After Tesla announced that it would no longer accept Bitcoin for its cars, the crypto community showed anger and frustration on social media. Elon Musk’s take on Bitcoin has shifted several times throughout history, and his Tweets have always been unpredictable, so this really shouldn’t be that surprising.

First Thoughts

The PayPal co-founder’s first prominent comments on Bitcoin came during a podcast in 2019 with Cathie Wood, the CEO and CIO of Ark Invest.

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When asked how he felt about crypto during the podcast, he said that “Bitcoin and ethereum scammers were so rampant on Twitter that I said I’d just join in.

Tesla is using only internal & open source software & operates Bitcoin nodes directly. Bitcoin paid to Tesla will be retained as Bitcoin, not converted to fiat currency,” Musk said in a tweet after the initial announcement.

All of the actions taken by both Musk and Tesla seemed to support the notion that they were completely on board and would help to further the crypto industry, but soon enough confusion and doubt would surround Tesla and its stance on Bitcoin.

Energy Debate

The debate about Bitcoin’s energy consumption from mining has long been a hot topic.

It has also been known and understood that Bitcoin requires immense energy levels to provide consensus via proof-of-work.

While the system does use these significant levels of energy, proponents of Bitcoin argue that this is a built-in feature to secure the network from bad actors.

To complement this work, ARK Invest has contributed an open source model that demonstrates how bitcoin mining could augment these renewable + storage systems to supply a larger percentage of a grid’s base-load energy demand for comparable or lower cost unit economics.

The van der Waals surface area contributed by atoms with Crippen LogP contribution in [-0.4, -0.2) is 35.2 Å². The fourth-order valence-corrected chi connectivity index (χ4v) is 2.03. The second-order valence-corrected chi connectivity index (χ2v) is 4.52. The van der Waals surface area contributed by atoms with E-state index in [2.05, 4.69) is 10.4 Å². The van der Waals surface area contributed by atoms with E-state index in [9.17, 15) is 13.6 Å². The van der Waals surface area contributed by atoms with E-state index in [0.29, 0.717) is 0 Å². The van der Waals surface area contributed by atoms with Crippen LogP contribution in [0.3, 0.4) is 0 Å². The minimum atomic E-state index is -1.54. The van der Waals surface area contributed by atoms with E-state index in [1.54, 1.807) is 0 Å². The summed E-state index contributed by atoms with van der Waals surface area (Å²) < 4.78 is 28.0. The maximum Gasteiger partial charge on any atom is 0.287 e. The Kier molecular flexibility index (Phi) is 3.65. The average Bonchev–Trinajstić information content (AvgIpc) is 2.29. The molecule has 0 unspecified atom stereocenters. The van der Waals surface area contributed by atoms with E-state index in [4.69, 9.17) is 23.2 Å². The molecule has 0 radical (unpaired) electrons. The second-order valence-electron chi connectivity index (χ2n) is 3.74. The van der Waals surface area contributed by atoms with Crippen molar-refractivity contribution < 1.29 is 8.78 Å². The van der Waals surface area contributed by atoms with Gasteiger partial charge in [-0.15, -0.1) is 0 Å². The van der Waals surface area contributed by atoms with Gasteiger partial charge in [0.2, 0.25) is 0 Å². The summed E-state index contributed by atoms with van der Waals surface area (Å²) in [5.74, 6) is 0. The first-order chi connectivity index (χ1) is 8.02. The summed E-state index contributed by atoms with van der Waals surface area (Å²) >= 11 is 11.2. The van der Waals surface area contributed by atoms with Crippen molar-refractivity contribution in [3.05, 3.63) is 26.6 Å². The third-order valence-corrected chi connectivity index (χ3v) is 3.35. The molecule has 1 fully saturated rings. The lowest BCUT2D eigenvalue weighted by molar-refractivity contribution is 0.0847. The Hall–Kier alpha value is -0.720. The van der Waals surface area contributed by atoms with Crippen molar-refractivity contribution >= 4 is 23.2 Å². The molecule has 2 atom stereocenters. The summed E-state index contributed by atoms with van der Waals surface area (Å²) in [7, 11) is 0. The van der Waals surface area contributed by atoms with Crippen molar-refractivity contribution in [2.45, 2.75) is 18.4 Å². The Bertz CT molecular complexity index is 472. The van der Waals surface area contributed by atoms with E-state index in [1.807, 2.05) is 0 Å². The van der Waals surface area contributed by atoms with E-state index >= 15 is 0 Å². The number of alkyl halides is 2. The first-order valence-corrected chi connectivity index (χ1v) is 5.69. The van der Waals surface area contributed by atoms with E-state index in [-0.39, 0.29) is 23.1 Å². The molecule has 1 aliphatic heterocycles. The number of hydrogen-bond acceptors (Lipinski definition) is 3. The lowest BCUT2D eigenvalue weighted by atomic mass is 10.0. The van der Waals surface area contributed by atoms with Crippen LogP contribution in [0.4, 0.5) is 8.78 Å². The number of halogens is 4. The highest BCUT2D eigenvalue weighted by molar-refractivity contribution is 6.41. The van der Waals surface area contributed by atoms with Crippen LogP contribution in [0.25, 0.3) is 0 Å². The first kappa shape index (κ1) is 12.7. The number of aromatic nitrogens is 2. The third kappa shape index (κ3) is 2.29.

“Bitcoin miners are unique energy buyers in that they offer highly flexible and easily interruptible load, provide payout in a globally liquid cryptocurrency, and are completely location agnostic, requiring only an internet connection,” the paper read.

Bitcoin miners are an ideal complementary technology for renewables and storage.

“Combining generation with both storage and miners presents a better overall value proposition then building generation and storage alone,” the research paper noted.

The Centre for Alternative Finance at the University of Cambridge in the UK estimates that mining bitcoin uses more electricity than the Netherlands does in a year.

To further incentivise renewables, crypto miners could sign long-term agreements to buy green electricity. That’s what major companies like Amazon do to help cut their carbon footprint.

It has helped fuel a boom in renewable power assets in the US.

In their research, Ark and Square proposed that a renewable power project could be built without a grid connection just to power a bitcoin operation.

That would speed up development, but would also make the project riskier in the eyes of a lender as the grid connection might never materialise, making a development completely dependent on mining.

But part of the rapid decline in the price of renewables has also been thanks to cheap financing.

Iceland’s biggest utility said that no one would build more power capacity just to feed bitcoin mining.

Pollution from mining bitcoin in China is expected to peak in 2024, releasing as much carbon dioxide as all of Italy, according to a study published this month in open access journal Nature Communications. And by using coal to generate most of its power, harmful carbon emissions keep going up.

There may also be better uses for renewable power than making bitcoin, including decarbonising existing energy demand that relies on burning fossil fuels.

As Teslas and other electric vehicles replace petrol and diesel cars, they will need a lot more electricity.

Other major polluting industries such as steelmaking, chemical production and aviation could also potentially use the cheap green power to make hydrogen.